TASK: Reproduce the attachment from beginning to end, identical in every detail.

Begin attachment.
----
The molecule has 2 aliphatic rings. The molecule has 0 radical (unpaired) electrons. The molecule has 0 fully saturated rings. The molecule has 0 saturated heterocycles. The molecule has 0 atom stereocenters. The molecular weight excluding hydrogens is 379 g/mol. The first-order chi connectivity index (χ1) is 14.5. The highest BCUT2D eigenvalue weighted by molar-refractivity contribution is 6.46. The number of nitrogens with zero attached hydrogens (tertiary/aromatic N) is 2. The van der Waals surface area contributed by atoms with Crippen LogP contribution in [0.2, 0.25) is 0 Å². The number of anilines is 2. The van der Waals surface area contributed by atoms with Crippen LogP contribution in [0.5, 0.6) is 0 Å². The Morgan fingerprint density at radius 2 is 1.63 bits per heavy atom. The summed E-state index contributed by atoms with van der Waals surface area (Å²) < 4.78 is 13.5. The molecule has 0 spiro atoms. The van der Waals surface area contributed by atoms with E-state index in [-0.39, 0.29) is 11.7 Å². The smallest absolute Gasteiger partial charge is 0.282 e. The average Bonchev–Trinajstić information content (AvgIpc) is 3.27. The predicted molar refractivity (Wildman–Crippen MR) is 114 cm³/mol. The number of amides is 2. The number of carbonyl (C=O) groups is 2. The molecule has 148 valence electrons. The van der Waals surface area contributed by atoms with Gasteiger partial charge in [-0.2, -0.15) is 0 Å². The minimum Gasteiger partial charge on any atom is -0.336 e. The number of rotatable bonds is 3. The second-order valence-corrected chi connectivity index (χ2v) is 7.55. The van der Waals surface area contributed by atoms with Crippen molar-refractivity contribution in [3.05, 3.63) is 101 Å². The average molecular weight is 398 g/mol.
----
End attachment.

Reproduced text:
The molecule has 2 aliphatic rings. The molecule has 0 radical (unpaired) electrons. The molecule has 0 fully saturated rings. The molecule has 0 saturated heterocycles. The molecule has 0 atom stereocenters. The molecular weight excluding hydrogens is 379 g/mol. The first-order chi connectivity index (χ1) is 14.5. The highest BCUT2D eigenvalue weighted by molar-refractivity contribution is 6.46. The number of nitrogens with zero attached hydrogens (tertiary/aromatic N) is 2. The van der Waals surface area contributed by atoms with Crippen LogP contribution in [0.2, 0.25) is 0 Å². The number of anilines is 2. The van der Waals surface area contributed by atoms with Crippen LogP contribution in [0.5, 0.6) is 0 Å². The Morgan fingerprint density at radius 2 is 1.63 bits per heavy atom. The summed E-state index contributed by atoms with van der Waals surface area (Å²) < 4.78 is 13.5. The molecule has 0 spiro atoms. The van der Waals surface area contributed by atoms with E-state index in [-0.39, 0.29) is 11.7 Å². The smallest absolute Gasteiger partial charge is 0.282 e. The average Bonchev–Trinajstić information content (AvgIpc) is 3.27. The predicted molar refractivity (Wildman–Crippen MR) is 114 cm³/mol. The number of amides is 2. The number of carbonyl (C=O) groups is 2. The molecule has 148 valence electrons. The van der Waals surface area contributed by atoms with Gasteiger partial charge in [-0.2, -0.15) is 0 Å². The minimum Gasteiger partial charge on any atom is -0.336 e. The number of rotatable bonds is 3. The second-order valence-corrected chi connectivity index (χ2v) is 7.55. The van der Waals surface area contributed by atoms with Crippen molar-refractivity contribution in [3.05, 3.63) is 101 Å². The average molecular weight is 398 g/mol.